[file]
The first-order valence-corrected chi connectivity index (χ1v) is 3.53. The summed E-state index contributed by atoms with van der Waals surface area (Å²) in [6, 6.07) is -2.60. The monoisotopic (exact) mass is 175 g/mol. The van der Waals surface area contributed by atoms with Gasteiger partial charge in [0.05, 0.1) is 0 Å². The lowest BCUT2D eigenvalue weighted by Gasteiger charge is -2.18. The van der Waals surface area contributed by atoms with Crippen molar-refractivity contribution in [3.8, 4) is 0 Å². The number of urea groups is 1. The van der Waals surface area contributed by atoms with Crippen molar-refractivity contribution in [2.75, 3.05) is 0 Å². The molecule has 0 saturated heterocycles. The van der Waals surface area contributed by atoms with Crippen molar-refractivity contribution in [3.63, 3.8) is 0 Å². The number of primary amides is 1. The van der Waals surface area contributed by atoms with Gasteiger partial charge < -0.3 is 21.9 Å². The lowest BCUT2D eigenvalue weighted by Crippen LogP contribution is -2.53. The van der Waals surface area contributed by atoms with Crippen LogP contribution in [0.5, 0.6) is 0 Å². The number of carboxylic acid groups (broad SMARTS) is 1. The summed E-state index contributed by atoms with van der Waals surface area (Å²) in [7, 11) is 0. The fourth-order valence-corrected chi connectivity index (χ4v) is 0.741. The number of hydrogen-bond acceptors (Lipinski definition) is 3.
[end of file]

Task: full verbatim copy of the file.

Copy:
The first-order valence-corrected chi connectivity index (χ1v) is 3.53. The summed E-state index contributed by atoms with van der Waals surface area (Å²) in [6, 6.07) is -2.60. The monoisotopic (exact) mass is 175 g/mol. The van der Waals surface area contributed by atoms with Gasteiger partial charge in [0.05, 0.1) is 0 Å². The lowest BCUT2D eigenvalue weighted by Gasteiger charge is -2.18. The van der Waals surface area contributed by atoms with Crippen molar-refractivity contribution in [3.8, 4) is 0 Å². The number of urea groups is 1. The van der Waals surface area contributed by atoms with Crippen molar-refractivity contribution in [2.75, 3.05) is 0 Å². The molecule has 0 saturated heterocycles. The van der Waals surface area contributed by atoms with Crippen molar-refractivity contribution in [3.63, 3.8) is 0 Å². The number of primary amides is 1. The van der Waals surface area contributed by atoms with Gasteiger partial charge < -0.3 is 21.9 Å². The lowest BCUT2D eigenvalue weighted by Crippen LogP contribution is -2.53. The van der Waals surface area contributed by atoms with Crippen LogP contribution in [0.5, 0.6) is 0 Å². The number of carboxylic acid groups (broad SMARTS) is 1. The summed E-state index contributed by atoms with van der Waals surface area (Å²) in [7, 11) is 0. The fourth-order valence-corrected chi connectivity index (χ4v) is 0.741. The number of hydrogen-bond acceptors (Lipinski definition) is 3.